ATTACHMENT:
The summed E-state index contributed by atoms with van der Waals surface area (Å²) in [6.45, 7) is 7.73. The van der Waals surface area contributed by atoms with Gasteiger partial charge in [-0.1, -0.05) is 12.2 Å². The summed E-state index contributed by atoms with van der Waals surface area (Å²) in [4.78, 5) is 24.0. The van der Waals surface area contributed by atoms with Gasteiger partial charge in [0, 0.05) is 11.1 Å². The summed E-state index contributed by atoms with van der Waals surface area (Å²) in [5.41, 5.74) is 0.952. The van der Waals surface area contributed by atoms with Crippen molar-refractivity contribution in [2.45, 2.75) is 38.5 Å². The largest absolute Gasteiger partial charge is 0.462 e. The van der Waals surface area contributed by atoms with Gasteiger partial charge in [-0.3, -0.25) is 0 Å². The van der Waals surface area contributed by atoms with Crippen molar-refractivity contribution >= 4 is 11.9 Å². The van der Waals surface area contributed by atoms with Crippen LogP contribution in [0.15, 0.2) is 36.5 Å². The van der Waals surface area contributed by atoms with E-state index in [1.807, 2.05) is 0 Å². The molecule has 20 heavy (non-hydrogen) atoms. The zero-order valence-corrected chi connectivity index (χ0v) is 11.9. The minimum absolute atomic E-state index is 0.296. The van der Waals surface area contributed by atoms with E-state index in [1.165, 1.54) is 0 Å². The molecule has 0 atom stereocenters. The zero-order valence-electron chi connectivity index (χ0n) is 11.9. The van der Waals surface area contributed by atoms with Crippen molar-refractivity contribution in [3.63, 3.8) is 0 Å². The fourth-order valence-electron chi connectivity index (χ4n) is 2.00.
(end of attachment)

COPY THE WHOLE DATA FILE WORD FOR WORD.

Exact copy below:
The summed E-state index contributed by atoms with van der Waals surface area (Å²) in [6.45, 7) is 7.73. The van der Waals surface area contributed by atoms with Gasteiger partial charge in [-0.1, -0.05) is 12.2 Å². The summed E-state index contributed by atoms with van der Waals surface area (Å²) in [4.78, 5) is 24.0. The van der Waals surface area contributed by atoms with Gasteiger partial charge in [0, 0.05) is 11.1 Å². The summed E-state index contributed by atoms with van der Waals surface area (Å²) in [5.41, 5.74) is 0.952. The van der Waals surface area contributed by atoms with Crippen molar-refractivity contribution in [2.45, 2.75) is 38.5 Å². The largest absolute Gasteiger partial charge is 0.462 e. The van der Waals surface area contributed by atoms with Gasteiger partial charge in [-0.3, -0.25) is 0 Å². The van der Waals surface area contributed by atoms with Crippen molar-refractivity contribution >= 4 is 11.9 Å². The van der Waals surface area contributed by atoms with Crippen LogP contribution in [0.15, 0.2) is 36.5 Å². The van der Waals surface area contributed by atoms with E-state index in [1.807, 2.05) is 0 Å². The molecule has 20 heavy (non-hydrogen) atoms. The zero-order valence-corrected chi connectivity index (χ0v) is 11.9. The minimum absolute atomic E-state index is 0.296. The van der Waals surface area contributed by atoms with E-state index in [1.165, 1.54) is 0 Å². The molecule has 0 atom stereocenters. The zero-order valence-electron chi connectivity index (χ0n) is 11.9. The van der Waals surface area contributed by atoms with Crippen molar-refractivity contribution in [3.63, 3.8) is 0 Å². The fourth-order valence-electron chi connectivity index (χ4n) is 2.00.